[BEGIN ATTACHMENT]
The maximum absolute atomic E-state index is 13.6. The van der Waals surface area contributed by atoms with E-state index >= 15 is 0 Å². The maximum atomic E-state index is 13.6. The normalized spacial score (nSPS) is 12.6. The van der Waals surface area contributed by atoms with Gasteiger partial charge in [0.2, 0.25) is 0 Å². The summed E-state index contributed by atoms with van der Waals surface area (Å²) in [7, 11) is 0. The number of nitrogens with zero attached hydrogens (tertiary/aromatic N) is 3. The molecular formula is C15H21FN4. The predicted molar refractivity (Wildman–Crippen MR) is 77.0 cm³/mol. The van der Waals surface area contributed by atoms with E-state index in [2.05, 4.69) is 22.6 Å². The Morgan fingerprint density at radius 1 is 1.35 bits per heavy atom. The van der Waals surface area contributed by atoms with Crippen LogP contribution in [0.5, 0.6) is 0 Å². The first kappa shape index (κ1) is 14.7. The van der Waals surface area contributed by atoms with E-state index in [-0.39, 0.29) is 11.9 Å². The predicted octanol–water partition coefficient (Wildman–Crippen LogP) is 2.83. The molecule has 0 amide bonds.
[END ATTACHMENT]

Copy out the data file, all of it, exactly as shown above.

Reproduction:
The maximum absolute atomic E-state index is 13.6. The van der Waals surface area contributed by atoms with E-state index >= 15 is 0 Å². The maximum atomic E-state index is 13.6. The normalized spacial score (nSPS) is 12.6. The van der Waals surface area contributed by atoms with Gasteiger partial charge in [0.2, 0.25) is 0 Å². The summed E-state index contributed by atoms with van der Waals surface area (Å²) in [7, 11) is 0. The number of nitrogens with zero attached hydrogens (tertiary/aromatic N) is 3. The molecular formula is C15H21FN4. The predicted molar refractivity (Wildman–Crippen MR) is 77.0 cm³/mol. The van der Waals surface area contributed by atoms with E-state index in [2.05, 4.69) is 22.6 Å². The Morgan fingerprint density at radius 1 is 1.35 bits per heavy atom. The van der Waals surface area contributed by atoms with Crippen LogP contribution in [0.5, 0.6) is 0 Å². The first kappa shape index (κ1) is 14.7. The van der Waals surface area contributed by atoms with E-state index in [-0.39, 0.29) is 11.9 Å². The predicted octanol–water partition coefficient (Wildman–Crippen LogP) is 2.83. The molecule has 0 amide bonds.